Demand for steel in India could grow at the slowest pace in three years as an economic slowdown
in the global industry’s bright spot deepens.
in India is likely to increase by less than 6 per cent this fiscal year, according to ICRA Ltd., the local arm of Moody’s Investors Service. That would make it the slowest pace since a 3.1 per cent increase in the year ended March 2017.
“Our earlier view was that demand should grow at 6 per cent to 7 per cent,” Jayanta Roy, a senior vice president at ICRA, said in an interview. “A growth of 7 per cent would be out of line with the current situation now and even 6 per cent in today’s environment would be optimistic.”
India’s steel companies are taking a battering this year. Top steelmaker Tata Steel
Ltd.’s first-quarter profit slumped to the lowest in more than two years and rival JSW Steel Ltd.
’s earnings fell by more than half as a crisis in the South Asian country’s shadow banking sector fueled a cash crunch and economic growth slowed to a five-year low.
The S&P BSE Metal Index has also plunged about 30 per cent so far this year, the biggest loser among 19 sector indexes on the Bombay Stock Exchange, as high-frequency data signal a worsening slowdown in the economy, with car sales in July dropping the most in almost two decades and infrastructure sector output in June growing at the slowest pace in more than four years.
Infrastructure Investment Critical
Still, consumption in India is likely to outpace global growth, which was forecast to increase 1.3 per cent by the World Steel Association in 2019. The global outlook is turning increasingly bearish with ArcelorMittal, the world’s biggest steel producer, reporting earlier this month that demand could be even weaker than previously expected, while Baoshan Iron & Steel Co. forecast weak demand in the world’s second-largest economy will continue this half.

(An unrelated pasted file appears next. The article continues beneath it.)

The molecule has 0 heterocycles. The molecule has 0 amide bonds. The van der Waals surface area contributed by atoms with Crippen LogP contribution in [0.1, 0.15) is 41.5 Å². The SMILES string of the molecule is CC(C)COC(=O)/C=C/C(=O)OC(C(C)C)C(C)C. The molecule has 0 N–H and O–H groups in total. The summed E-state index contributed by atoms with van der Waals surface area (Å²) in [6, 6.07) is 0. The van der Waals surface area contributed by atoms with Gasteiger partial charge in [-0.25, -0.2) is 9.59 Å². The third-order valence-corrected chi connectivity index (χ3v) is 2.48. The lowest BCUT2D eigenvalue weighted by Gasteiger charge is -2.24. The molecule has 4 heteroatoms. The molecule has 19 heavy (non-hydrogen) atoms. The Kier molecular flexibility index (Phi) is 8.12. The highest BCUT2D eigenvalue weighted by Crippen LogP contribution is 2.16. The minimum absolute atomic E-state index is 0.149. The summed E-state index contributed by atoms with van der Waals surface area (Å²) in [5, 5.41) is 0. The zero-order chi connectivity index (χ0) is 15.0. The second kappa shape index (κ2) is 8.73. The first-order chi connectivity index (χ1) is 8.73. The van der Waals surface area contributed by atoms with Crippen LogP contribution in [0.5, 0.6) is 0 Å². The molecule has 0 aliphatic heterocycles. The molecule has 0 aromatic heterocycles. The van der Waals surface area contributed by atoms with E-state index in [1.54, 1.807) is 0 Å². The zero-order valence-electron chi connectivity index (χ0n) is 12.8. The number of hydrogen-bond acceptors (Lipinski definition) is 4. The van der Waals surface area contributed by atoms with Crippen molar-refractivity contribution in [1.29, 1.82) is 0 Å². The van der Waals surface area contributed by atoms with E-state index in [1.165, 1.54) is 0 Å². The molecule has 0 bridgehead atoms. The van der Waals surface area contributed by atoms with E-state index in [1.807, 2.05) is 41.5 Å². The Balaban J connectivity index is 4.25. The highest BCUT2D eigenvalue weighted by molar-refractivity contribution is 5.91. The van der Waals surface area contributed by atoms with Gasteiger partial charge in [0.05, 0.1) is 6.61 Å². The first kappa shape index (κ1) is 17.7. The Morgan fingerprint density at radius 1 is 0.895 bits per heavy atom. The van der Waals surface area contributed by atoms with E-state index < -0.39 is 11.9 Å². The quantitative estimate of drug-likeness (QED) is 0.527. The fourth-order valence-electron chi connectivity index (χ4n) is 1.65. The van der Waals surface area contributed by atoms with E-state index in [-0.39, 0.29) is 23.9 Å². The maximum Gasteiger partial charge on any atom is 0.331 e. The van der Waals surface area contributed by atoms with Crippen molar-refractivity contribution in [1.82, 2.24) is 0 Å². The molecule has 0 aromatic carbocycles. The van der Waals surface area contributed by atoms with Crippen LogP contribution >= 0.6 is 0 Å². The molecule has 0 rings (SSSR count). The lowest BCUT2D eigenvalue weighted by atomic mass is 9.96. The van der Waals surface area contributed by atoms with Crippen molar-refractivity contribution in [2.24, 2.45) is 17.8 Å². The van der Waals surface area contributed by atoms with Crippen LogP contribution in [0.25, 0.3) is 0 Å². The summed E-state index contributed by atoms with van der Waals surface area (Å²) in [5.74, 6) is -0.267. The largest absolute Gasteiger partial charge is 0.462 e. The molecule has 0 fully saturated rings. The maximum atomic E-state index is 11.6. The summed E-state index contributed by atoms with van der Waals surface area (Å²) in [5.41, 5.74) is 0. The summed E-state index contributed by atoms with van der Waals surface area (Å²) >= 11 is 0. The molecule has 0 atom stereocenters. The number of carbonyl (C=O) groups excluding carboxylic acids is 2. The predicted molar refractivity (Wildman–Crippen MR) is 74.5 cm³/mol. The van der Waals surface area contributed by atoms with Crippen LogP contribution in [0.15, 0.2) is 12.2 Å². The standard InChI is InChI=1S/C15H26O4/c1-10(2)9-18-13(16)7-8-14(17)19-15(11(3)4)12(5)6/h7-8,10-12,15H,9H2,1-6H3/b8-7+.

in the second biggest producer rose 7.5 per cent and 7.9 per cent in the last two years, outpacing a 2.1 per cent to 5 per cent growth globally, bolstered by Prime Minister Narendra Modi’s push to build the nation’s infrastructure. India’s steel demand totaled 97.5 million tons last financial year, jumping nearly 32 per cent in five years, steel ministry data shows.
Fresh capital expenditure from the government is critical for demand growth as private spending on projects is low, and construction and infrastructure remain the most important drivers of India’s steel consumption, Roy said.
Finance Minister Nirmala Sitharaman announced a number of measures on Friday to help re-ignite the economy focusing on steps to spur foreign funds, allowing concessions on vehicle purchases and lending. Economists, finance leaders, industry executives and local media raised questions about the effectiveness of the measures amid lack of any major fiscal support.
“The industry is now focusing on the second half of the financial year to see whether large projects of railways, pipelines, electricity transmission, urban infrastructure or roads gain momentum or not,” Roy said by phone. “If they do, there could be some respite. If they don’t then the concerns would be higher.”